Ed Snider thought about the question for several seconds.
What if one of his 15 grandchildren were to ask him, ‘grandpa, what made Freddy Shero so special’?
What would the response be?
“He knew exactly what to do with the players he had,” Snider said. “To me, great coaches, are coaches who can adapt to the players they have. They can change their system based on their players.
“Freddy understood the mix of players we had and how to use them in a way that was unique and created situations that we won those two Stanley Cups.”
On Monday night in Toronto, after literally decades of being overlooked, Fred Shero will be posthumously inducted into the Hockey Hall of Fame.
Shero died of cancer at the age of 65 in 1990.
Leaving his mark
Though his NHL coaching career was brief – a scant 10 years – he left an indelible mark on hockey.
Four Stanley Cup final appearances; two Cups; first coach to employ systems; first to hire assistant coaches; first to mandate in-season strength training; first to break down film; first to travel abroad to study Soviet influences; among the first to mandate morning skates.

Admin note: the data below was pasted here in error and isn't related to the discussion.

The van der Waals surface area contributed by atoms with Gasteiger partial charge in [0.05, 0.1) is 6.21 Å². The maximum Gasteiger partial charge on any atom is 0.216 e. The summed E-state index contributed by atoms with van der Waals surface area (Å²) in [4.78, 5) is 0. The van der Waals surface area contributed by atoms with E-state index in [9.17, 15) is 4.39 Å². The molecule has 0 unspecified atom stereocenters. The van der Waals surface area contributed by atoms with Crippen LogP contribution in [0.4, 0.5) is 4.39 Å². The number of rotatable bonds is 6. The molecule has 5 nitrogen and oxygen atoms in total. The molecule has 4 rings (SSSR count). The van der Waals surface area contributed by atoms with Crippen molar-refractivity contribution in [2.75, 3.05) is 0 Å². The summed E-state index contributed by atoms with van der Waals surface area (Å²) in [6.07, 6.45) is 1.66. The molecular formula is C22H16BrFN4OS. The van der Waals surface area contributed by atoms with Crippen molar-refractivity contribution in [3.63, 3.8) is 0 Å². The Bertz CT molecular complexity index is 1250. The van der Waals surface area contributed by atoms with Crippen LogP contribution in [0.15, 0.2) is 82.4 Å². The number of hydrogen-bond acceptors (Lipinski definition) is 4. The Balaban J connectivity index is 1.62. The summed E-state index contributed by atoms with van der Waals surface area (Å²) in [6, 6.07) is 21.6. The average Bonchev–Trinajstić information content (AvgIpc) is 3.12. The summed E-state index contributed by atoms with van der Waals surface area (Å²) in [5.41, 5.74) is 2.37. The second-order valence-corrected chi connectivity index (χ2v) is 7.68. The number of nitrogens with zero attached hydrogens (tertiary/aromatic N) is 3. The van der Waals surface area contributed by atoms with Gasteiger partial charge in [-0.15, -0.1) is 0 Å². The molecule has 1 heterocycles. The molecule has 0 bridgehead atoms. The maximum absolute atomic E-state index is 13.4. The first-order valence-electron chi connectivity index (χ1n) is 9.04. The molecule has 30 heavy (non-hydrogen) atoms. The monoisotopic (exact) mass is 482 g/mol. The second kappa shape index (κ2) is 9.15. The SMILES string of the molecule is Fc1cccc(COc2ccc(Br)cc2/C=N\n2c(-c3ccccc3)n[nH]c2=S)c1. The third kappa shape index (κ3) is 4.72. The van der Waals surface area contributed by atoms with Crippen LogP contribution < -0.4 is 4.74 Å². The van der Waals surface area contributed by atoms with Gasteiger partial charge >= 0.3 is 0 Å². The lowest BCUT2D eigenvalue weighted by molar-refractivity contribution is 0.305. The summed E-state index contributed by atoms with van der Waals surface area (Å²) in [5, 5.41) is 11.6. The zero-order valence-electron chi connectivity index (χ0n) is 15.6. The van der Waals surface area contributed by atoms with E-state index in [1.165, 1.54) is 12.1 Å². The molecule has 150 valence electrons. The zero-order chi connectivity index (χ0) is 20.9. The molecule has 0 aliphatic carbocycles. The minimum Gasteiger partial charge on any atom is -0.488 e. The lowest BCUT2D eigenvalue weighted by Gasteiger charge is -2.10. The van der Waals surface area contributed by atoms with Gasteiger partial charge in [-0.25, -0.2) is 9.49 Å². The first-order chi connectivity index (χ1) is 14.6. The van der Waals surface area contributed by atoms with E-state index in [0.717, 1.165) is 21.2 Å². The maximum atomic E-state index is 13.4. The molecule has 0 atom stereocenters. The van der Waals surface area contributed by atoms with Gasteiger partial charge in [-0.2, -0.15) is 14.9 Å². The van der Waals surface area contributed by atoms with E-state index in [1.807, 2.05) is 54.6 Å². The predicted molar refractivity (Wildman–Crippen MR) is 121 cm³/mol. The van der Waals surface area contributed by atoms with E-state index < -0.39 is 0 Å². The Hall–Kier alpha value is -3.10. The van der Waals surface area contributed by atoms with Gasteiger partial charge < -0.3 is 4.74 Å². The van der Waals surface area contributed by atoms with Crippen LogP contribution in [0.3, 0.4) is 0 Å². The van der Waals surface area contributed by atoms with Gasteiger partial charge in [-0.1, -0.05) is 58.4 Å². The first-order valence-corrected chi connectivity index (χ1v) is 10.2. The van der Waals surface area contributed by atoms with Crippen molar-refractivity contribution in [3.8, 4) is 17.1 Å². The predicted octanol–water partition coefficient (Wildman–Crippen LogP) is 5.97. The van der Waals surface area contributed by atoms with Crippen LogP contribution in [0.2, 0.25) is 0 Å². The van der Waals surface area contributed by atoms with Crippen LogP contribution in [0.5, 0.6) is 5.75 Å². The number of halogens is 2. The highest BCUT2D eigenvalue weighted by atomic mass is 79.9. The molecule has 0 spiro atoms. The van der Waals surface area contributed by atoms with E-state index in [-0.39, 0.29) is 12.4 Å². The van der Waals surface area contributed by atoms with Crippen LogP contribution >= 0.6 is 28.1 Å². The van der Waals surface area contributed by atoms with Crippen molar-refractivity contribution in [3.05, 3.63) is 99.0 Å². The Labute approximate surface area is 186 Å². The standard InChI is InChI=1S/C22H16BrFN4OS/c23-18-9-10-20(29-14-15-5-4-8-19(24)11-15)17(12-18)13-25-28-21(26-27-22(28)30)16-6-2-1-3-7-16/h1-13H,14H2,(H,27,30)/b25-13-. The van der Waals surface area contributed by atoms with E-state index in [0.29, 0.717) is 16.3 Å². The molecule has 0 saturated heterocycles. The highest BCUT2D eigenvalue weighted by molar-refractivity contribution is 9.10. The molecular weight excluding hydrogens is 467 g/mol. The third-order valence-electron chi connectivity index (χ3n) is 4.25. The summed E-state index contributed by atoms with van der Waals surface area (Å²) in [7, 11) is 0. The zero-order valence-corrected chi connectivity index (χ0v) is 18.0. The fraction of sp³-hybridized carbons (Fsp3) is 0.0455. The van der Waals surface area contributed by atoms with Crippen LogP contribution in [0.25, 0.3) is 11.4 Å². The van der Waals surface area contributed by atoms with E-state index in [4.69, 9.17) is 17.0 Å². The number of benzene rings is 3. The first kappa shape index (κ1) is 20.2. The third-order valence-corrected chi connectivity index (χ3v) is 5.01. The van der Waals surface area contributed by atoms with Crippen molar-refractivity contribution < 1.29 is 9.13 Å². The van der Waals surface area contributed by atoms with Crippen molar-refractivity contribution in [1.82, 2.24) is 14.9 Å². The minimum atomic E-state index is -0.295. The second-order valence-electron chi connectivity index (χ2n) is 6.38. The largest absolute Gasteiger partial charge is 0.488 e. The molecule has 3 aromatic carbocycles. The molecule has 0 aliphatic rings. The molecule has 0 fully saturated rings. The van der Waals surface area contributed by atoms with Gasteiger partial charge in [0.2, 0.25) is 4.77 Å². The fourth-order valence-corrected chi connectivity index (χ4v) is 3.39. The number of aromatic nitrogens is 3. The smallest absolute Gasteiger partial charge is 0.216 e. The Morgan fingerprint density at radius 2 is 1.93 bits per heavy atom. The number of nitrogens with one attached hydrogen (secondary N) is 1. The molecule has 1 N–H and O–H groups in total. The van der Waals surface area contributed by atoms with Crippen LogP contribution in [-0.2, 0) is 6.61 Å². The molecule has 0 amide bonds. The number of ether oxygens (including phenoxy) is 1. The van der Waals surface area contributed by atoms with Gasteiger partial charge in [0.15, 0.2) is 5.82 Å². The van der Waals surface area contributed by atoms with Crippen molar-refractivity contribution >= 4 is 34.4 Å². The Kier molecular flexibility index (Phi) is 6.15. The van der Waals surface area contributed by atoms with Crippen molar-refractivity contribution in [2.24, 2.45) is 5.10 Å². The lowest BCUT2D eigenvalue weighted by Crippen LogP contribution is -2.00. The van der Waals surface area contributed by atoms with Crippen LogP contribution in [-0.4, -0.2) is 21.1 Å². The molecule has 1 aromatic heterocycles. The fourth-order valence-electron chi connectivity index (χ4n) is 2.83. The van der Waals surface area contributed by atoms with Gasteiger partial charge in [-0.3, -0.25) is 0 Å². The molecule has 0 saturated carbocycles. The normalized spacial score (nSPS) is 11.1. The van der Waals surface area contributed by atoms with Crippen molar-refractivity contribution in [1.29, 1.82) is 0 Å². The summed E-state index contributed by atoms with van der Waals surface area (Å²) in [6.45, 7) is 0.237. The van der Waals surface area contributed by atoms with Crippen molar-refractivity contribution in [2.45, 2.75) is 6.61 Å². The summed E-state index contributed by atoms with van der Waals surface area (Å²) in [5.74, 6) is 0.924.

While Roger Nielsen may have been Captain Video, Shero was the Admiral.
“His use of film back then was radical,” Brian Burke said. “He was an innovator. People remember those teams and say, Broad Street Bullies. Those Flyers were the prototype of the Islanders’ four Cup teams. They were the first team where no matter what style you would play, we’re gonna be able to match you.
“If you want to play hard, we’ll play hard. If you want to play skill, we can do that. Look at the guys they had on that team. [Bobby] Clarke, [Reggie] Leach, [Rick] MacLeish. He was an innovator and his practices were much better than what most teams were doing at the time. Most practices were very simple back then but Freddy’s were more complex.”
Sometimes, deliberately complex to make the players think about what they were doing on the ice and not drift into bad habits.